Lighthouse Field State Park Beach is owned and regulated by California State Parks and is prominently posted "Dogs On Leash Only." Nevertheless, at 11:30 AM, the beach was overrun by 20 or more dogs running off-leash, and their "responsible" owners. Since State Parks has little money for enforcement, irresponsible dog owners know that this is a place where they can bring their dogs to run free with impunity.

While it is true that there are many responsible local dog owners who do not flaunt local, county, state and federal laws, there are also many irresponsible dog owners who ignore the laws by letting their dogs run free in prohibited areas. This is why we have strict leash laws in the County and City and why its is essential that special exemptions to the law not be made for specific beaches.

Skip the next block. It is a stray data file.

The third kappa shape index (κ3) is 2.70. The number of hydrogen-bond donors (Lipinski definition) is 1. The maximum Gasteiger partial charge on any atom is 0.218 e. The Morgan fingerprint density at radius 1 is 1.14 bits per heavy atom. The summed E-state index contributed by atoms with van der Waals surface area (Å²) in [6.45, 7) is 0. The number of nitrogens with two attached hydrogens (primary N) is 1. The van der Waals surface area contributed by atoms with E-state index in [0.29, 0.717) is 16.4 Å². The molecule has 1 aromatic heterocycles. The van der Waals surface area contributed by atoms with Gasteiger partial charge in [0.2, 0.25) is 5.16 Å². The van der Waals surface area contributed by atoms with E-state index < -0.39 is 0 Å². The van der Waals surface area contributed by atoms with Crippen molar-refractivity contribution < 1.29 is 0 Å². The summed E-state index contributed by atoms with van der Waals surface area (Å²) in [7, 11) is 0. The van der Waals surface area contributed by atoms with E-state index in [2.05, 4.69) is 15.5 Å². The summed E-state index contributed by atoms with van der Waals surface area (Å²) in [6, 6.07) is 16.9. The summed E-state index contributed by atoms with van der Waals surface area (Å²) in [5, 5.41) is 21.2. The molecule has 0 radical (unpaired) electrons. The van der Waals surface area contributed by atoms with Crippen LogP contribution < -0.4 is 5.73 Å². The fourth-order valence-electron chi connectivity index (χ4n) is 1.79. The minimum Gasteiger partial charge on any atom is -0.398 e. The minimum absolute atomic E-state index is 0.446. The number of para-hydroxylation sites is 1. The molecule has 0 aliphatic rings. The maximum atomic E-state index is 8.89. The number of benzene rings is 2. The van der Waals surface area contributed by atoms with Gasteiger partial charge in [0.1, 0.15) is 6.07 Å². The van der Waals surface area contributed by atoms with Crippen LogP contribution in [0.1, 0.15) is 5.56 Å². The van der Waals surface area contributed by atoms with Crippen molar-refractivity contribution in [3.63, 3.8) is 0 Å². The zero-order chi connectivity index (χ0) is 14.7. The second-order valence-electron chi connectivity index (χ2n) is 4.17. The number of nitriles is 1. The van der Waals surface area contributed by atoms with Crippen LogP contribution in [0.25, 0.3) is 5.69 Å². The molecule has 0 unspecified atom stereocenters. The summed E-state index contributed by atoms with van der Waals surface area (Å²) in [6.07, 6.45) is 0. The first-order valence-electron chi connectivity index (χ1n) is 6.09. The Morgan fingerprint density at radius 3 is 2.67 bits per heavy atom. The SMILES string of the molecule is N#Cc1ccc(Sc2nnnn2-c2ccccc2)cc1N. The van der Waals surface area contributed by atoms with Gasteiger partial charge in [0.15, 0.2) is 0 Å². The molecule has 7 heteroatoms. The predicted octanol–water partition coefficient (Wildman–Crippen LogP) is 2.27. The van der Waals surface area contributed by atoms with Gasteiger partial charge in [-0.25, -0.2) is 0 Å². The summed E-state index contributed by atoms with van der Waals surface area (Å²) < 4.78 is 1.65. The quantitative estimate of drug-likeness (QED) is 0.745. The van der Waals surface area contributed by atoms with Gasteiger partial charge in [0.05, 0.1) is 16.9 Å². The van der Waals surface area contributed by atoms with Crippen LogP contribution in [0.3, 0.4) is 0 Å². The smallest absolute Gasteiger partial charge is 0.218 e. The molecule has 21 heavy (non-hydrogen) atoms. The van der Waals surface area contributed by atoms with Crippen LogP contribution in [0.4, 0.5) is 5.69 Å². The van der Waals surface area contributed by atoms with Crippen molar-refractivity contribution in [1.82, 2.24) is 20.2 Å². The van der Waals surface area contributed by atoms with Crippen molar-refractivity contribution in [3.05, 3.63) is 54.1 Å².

There are thirteen specified inland "Off-Leash" dog parks in Santa Cruz City and County, where dog owners can take their dogs for exercise, socialization and fun for their dogs and for themselves. Dogs running free on beaches harass and drive off wildlife, including the endangered Western Snowy Plover. 

Let's all be responsible dog owners and non-dog owners and preserve the beaches for animals who have no other place to go.

Sunday, April 15, 2012

Michael and Jean's Further AMTRAK Adventures

In Michael and Jean's Further AMTRAK Adventures, we find our heroes traveling north out of LA on the Coast Starlight, heading for home at the end of a week-long AMTRAK trip to Norman (expletive deleted), Oklahoma and back.